A Western Meadowlark Take Off Photo

Western Meadowlark Take OffWestern Meadowlark Take Off – Nikon D810, f6.3, 1/2500, ISO 500, Nikkor 500mm VR with 1.4x TC, natural light

Working on moving my photos to my new galleries has been exhausting but because of that work I have found images I had forgotten about, some of them are gems, some are not.

Yesterday I found this Western Meadowlark take off photo that I took last year on Antelope Island State Park. Getting images of Western Meadowlarks in take off positions or in flight has been challenging because these birds move so fast. Let me clarify that by saying it is challenging to get sharp images of them taking off, I have taken plenty that are a blurry mess. Even at 1/2500 I still have motion blur in the wings in this photo but I like the pose, the great eye contact and how the background color echos some of the hues in the meadowlark’s plumage.

The meadowlarks here in northern Utah sing most of the year but lately they have begun to sing louder, longer and more exuberantly. They know that spring has arrived, even though it snowed yesterday, and that their mating season has too.

Life is good.

Mia

I will be gone for a few days and will post from the road if I can.

18 Comments

  1. Molly Iris March 15, 2016 at 1:23 pm

    Looks very much like a Native American dancer at a powwow. I like the movement.

  2. Elephant's Child March 15, 2016 at 1:20 pm

    Gorgeous. Again.

  3. Utahbooklover March 15, 2016 at 11:08 am

    Another challenge of a good take-off image successfully met. Well done Mia!

  4. Patty Chadwick March 15, 2016 at 8:08 am

    Beautiful!

  5. Linda Laugen March 15, 2016 at 6:16 am

    Don’t see as many meadow larks in Iowa as we did yrs. ago in MN. Lovely to hear them! They nested in the ditches, and when the huge mowers came by, I, as a young bride of 22, used to run out and ask them to PLEEZ cut around the nests! Mostly, the MinDOT guys did!! Then, I raised 3 birdies of my own and watched out for them, too! “We” are not alone!!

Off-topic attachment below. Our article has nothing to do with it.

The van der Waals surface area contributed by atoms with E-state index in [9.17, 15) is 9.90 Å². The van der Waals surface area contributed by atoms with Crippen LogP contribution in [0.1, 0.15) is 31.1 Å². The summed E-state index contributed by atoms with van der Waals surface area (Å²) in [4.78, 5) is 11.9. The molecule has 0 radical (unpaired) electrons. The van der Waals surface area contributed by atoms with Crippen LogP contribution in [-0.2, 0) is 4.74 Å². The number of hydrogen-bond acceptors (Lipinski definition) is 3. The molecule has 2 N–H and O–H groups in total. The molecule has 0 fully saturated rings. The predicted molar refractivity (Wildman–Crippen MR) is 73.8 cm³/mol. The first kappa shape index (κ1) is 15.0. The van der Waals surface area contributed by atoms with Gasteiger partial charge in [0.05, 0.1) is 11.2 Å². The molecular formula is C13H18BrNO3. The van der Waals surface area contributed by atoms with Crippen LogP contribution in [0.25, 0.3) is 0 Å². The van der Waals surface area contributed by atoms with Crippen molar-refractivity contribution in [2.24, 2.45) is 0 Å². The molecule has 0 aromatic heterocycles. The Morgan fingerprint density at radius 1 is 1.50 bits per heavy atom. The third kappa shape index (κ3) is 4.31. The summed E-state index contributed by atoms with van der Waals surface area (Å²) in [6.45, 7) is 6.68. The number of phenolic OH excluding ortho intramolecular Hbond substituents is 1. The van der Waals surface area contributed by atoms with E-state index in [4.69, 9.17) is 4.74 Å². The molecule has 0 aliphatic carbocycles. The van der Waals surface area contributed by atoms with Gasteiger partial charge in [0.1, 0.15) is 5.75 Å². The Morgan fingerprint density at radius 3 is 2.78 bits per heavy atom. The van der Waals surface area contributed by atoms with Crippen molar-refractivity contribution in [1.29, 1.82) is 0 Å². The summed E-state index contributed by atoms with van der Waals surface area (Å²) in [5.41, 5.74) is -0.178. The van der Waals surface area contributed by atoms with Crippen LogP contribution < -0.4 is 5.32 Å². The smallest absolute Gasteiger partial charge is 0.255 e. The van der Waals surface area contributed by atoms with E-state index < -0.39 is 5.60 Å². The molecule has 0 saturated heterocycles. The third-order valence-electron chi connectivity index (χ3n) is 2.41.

• Mia McPherson March 15, 2016 at 6:20 am

      Linda, I suspect with climate change the birds we used to see will have to adapt and that may mean moving to new locations. It was wonderful of you to go out and ask the MinDOT guys to leave the nests alone. Good for you for speaking up and for them for listening!

  6. Roger Burnard March 15, 2016 at 6:02 am

    WELL MIA, THIS ONE MAKES ME SMILE, AND IT SHOULD
    MAKE YOU GRIN FROM EAR TO EAR… WHAT A GREAT
    CAPTURE. SHOTS LIKE THIS ONE ARE WHAT MAKES
    GETTING UP EARLY, AND INTO THE FIELD ALL WORTH
    WHILE… WELL DONE, AGAIN… ;-)))

    • Mia McPherson March 15, 2016 at 6:18 am

      Thank you Roger! Being with the birds is so great!

  7. Bob McPherson March 15, 2016 at 5:47 am

    Absolutely beautiful image, Mia. My opinion, wing blur is a good thing. It represents the motion of the bird. Same thing in Aviation photography,
    we like prop blur. It demonstrates the motion of the aircraft.
    Life is really good.

  8. steven kessel March 15, 2016 at 5:30 am

    I don’t find that motion blur in a flying bird’s wingtips detracts from the photo at all. Indeed, in most cases, it enhances it. The bird is moving, after all, and we want to depict that. This is a terrific photo!

  9. nia March 15, 2016 at 5:08 am

    your photography is great and so beautiful. Thank you, Love, nia

Comments are closed.